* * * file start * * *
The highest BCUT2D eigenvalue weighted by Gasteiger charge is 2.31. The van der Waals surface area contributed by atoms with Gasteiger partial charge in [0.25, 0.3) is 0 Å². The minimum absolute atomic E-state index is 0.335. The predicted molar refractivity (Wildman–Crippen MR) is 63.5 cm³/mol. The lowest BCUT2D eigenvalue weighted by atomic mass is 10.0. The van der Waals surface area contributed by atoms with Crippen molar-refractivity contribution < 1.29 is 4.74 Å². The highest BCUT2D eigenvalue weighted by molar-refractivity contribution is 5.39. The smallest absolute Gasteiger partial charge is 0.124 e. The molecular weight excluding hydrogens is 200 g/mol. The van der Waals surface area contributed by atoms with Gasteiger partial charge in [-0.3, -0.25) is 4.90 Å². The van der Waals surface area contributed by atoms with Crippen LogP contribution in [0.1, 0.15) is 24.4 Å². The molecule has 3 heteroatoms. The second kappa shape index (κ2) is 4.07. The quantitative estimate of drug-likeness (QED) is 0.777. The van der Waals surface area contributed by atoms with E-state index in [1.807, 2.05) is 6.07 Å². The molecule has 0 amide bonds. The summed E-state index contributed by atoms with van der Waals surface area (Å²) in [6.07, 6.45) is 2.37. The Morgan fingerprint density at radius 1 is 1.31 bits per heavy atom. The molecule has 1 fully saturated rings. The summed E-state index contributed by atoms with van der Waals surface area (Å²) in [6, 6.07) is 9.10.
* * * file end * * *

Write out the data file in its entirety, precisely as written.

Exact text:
The highest BCUT2D eigenvalue weighted by Gasteiger charge is 2.31. The van der Waals surface area contributed by atoms with Gasteiger partial charge in [0.25, 0.3) is 0 Å². The minimum absolute atomic E-state index is 0.335. The predicted molar refractivity (Wildman–Crippen MR) is 63.5 cm³/mol. The lowest BCUT2D eigenvalue weighted by atomic mass is 10.0. The van der Waals surface area contributed by atoms with Crippen molar-refractivity contribution < 1.29 is 4.74 Å². The highest BCUT2D eigenvalue weighted by molar-refractivity contribution is 5.39. The smallest absolute Gasteiger partial charge is 0.124 e. The molecular weight excluding hydrogens is 200 g/mol. The van der Waals surface area contributed by atoms with Gasteiger partial charge in [-0.3, -0.25) is 4.90 Å². The van der Waals surface area contributed by atoms with Crippen LogP contribution in [0.1, 0.15) is 24.4 Å². The molecule has 3 heteroatoms. The second kappa shape index (κ2) is 4.07. The quantitative estimate of drug-likeness (QED) is 0.777. The van der Waals surface area contributed by atoms with E-state index in [1.807, 2.05) is 6.07 Å². The molecule has 0 amide bonds. The summed E-state index contributed by atoms with van der Waals surface area (Å²) in [6.07, 6.45) is 2.37. The Morgan fingerprint density at radius 1 is 1.31 bits per heavy atom. The molecule has 1 fully saturated rings. The summed E-state index contributed by atoms with van der Waals surface area (Å²) in [6, 6.07) is 9.10.